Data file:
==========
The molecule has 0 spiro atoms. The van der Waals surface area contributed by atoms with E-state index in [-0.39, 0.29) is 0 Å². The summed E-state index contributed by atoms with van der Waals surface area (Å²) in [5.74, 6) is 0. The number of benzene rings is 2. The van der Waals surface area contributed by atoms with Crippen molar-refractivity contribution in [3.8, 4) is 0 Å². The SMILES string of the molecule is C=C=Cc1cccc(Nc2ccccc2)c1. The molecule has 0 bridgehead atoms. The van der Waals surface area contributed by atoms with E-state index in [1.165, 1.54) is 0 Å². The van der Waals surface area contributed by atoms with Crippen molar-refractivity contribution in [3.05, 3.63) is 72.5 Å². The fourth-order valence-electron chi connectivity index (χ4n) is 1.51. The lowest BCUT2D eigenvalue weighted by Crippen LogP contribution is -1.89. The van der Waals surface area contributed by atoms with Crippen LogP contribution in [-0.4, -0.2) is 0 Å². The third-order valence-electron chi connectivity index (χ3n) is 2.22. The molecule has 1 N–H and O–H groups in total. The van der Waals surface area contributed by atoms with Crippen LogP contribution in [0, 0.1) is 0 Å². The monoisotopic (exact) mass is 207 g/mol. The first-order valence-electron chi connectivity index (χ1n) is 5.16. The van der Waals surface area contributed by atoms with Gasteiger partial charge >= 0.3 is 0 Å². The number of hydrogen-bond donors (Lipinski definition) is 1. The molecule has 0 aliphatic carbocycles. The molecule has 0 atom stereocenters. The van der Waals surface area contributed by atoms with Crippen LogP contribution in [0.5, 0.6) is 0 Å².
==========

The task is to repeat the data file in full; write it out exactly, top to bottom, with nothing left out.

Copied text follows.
The molecule has 0 spiro atoms. The van der Waals surface area contributed by atoms with E-state index in [-0.39, 0.29) is 0 Å². The summed E-state index contributed by atoms with van der Waals surface area (Å²) in [5.74, 6) is 0. The number of benzene rings is 2. The van der Waals surface area contributed by atoms with Crippen molar-refractivity contribution in [3.8, 4) is 0 Å². The SMILES string of the molecule is C=C=Cc1cccc(Nc2ccccc2)c1. The molecule has 0 bridgehead atoms. The van der Waals surface area contributed by atoms with E-state index in [1.165, 1.54) is 0 Å². The van der Waals surface area contributed by atoms with Crippen molar-refractivity contribution in [3.05, 3.63) is 72.5 Å². The fourth-order valence-electron chi connectivity index (χ4n) is 1.51. The lowest BCUT2D eigenvalue weighted by Crippen LogP contribution is -1.89. The van der Waals surface area contributed by atoms with Crippen LogP contribution in [-0.4, -0.2) is 0 Å². The third-order valence-electron chi connectivity index (χ3n) is 2.22. The molecule has 1 N–H and O–H groups in total. The van der Waals surface area contributed by atoms with Crippen LogP contribution in [0, 0.1) is 0 Å². The monoisotopic (exact) mass is 207 g/mol. The first-order valence-electron chi connectivity index (χ1n) is 5.16. The van der Waals surface area contributed by atoms with Gasteiger partial charge >= 0.3 is 0 Å². The number of hydrogen-bond donors (Lipinski definition) is 1. The molecule has 0 aliphatic carbocycles. The molecule has 0 atom stereocenters. The van der Waals surface area contributed by atoms with Crippen LogP contribution in [0.5, 0.6) is 0 Å².